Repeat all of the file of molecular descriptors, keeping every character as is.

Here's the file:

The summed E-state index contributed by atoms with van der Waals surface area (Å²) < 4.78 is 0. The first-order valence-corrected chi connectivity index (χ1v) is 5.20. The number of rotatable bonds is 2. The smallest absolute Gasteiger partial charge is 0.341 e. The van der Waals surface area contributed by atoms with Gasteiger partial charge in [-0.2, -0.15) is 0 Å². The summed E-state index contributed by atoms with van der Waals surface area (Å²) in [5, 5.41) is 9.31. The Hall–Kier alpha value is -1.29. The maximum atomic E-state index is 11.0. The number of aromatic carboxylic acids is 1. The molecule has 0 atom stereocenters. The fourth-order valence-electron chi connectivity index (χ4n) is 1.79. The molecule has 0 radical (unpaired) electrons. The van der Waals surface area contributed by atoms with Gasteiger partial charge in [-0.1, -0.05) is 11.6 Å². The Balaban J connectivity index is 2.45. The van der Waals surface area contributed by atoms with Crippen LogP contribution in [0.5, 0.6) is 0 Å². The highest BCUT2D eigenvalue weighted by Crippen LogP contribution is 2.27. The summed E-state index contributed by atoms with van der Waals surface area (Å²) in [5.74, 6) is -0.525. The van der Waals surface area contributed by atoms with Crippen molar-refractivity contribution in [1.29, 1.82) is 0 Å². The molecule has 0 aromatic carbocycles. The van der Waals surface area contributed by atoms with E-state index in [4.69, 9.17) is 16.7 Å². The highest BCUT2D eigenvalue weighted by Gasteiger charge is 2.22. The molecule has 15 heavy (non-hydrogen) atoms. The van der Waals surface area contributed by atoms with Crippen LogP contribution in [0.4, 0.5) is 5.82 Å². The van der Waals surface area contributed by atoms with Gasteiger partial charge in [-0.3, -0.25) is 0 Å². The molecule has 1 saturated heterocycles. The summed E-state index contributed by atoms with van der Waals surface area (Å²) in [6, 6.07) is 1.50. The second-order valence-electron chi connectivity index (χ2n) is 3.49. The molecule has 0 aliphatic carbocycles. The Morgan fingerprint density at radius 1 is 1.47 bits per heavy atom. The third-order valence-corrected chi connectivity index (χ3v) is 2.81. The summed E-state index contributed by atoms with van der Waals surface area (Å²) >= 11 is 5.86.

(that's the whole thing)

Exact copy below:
The summed E-state index contributed by atoms with van der Waals surface area (Å²) < 4.78 is 0. The first-order valence-corrected chi connectivity index (χ1v) is 5.20. The number of rotatable bonds is 2. The smallest absolute Gasteiger partial charge is 0.341 e. The van der Waals surface area contributed by atoms with Gasteiger partial charge in [-0.2, -0.15) is 0 Å². The summed E-state index contributed by atoms with van der Waals surface area (Å²) in [5, 5.41) is 9.31. The Hall–Kier alpha value is -1.29. The maximum atomic E-state index is 11.0. The number of aromatic carboxylic acids is 1. The molecule has 0 atom stereocenters. The fourth-order valence-electron chi connectivity index (χ4n) is 1.79. The molecule has 0 radical (unpaired) electrons. The van der Waals surface area contributed by atoms with Gasteiger partial charge in [-0.1, -0.05) is 11.6 Å². The Balaban J connectivity index is 2.45. The van der Waals surface area contributed by atoms with Crippen LogP contribution in [0.5, 0.6) is 0 Å². The highest BCUT2D eigenvalue weighted by Crippen LogP contribution is 2.27. The summed E-state index contributed by atoms with van der Waals surface area (Å²) in [5.74, 6) is -0.525. The van der Waals surface area contributed by atoms with Crippen molar-refractivity contribution in [1.29, 1.82) is 0 Å². The molecule has 0 aromatic carbocycles. The van der Waals surface area contributed by atoms with E-state index in [4.69, 9.17) is 16.7 Å². The highest BCUT2D eigenvalue weighted by Gasteiger charge is 2.22. The molecule has 15 heavy (non-hydrogen) atoms. The van der Waals surface area contributed by atoms with Crippen LogP contribution in [0.4, 0.5) is 5.82 Å². The van der Waals surface area contributed by atoms with Gasteiger partial charge in [-0.3, -0.25) is 0 Å². The molecule has 1 saturated heterocycles. The summed E-state index contributed by atoms with van der Waals surface area (Å²) in [6, 6.07) is 1.50. The second-order valence-electron chi connectivity index (χ2n) is 3.49. The molecule has 0 aliphatic carbocycles. The Morgan fingerprint density at radius 1 is 1.47 bits per heavy atom. The third-order valence-corrected chi connectivity index (χ3v) is 2.81. The summed E-state index contributed by atoms with van der Waals surface area (Å²) >= 11 is 5.86.